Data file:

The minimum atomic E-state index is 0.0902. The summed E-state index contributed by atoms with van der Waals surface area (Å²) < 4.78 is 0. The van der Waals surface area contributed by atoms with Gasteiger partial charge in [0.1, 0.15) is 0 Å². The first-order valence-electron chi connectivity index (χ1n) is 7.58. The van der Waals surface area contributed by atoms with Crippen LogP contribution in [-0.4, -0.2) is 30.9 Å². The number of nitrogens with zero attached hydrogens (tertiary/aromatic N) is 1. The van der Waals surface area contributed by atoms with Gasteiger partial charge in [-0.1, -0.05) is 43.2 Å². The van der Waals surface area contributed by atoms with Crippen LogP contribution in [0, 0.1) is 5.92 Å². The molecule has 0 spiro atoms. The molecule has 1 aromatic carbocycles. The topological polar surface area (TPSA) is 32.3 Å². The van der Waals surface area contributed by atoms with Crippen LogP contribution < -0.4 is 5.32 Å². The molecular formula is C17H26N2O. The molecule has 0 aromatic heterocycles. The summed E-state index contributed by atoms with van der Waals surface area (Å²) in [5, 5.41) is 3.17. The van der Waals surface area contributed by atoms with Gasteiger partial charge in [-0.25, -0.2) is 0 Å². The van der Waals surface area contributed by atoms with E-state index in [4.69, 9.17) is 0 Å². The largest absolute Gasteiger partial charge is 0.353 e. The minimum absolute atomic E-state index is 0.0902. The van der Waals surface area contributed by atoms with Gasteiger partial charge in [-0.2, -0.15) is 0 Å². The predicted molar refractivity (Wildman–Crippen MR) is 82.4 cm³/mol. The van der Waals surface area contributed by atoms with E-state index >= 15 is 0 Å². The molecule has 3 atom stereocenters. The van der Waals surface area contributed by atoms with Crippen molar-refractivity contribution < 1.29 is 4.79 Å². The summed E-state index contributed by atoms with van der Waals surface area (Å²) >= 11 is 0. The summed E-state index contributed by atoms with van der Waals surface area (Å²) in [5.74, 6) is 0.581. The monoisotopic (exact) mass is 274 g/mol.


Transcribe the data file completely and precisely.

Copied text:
The minimum atomic E-state index is 0.0902. The summed E-state index contributed by atoms with van der Waals surface area (Å²) < 4.78 is 0. The van der Waals surface area contributed by atoms with Gasteiger partial charge in [0.1, 0.15) is 0 Å². The first-order valence-electron chi connectivity index (χ1n) is 7.58. The van der Waals surface area contributed by atoms with Crippen LogP contribution in [-0.4, -0.2) is 30.9 Å². The number of nitrogens with zero attached hydrogens (tertiary/aromatic N) is 1. The van der Waals surface area contributed by atoms with Gasteiger partial charge in [-0.1, -0.05) is 43.2 Å². The van der Waals surface area contributed by atoms with Crippen LogP contribution in [0, 0.1) is 5.92 Å². The molecule has 0 spiro atoms. The molecule has 1 aromatic carbocycles. The topological polar surface area (TPSA) is 32.3 Å². The van der Waals surface area contributed by atoms with Crippen LogP contribution < -0.4 is 5.32 Å². The molecular formula is C17H26N2O. The molecule has 0 aromatic heterocycles. The summed E-state index contributed by atoms with van der Waals surface area (Å²) in [5, 5.41) is 3.17. The van der Waals surface area contributed by atoms with Gasteiger partial charge in [-0.25, -0.2) is 0 Å². The van der Waals surface area contributed by atoms with E-state index in [4.69, 9.17) is 0 Å². The largest absolute Gasteiger partial charge is 0.353 e. The minimum absolute atomic E-state index is 0.0902. The van der Waals surface area contributed by atoms with Gasteiger partial charge in [-0.2, -0.15) is 0 Å². The predicted molar refractivity (Wildman–Crippen MR) is 82.4 cm³/mol. The van der Waals surface area contributed by atoms with E-state index >= 15 is 0 Å². The molecule has 3 atom stereocenters. The van der Waals surface area contributed by atoms with Crippen molar-refractivity contribution < 1.29 is 4.79 Å². The summed E-state index contributed by atoms with van der Waals surface area (Å²) >= 11 is 0. The summed E-state index contributed by atoms with van der Waals surface area (Å²) in [5.74, 6) is 0.581. The monoisotopic (exact) mass is 274 g/mol.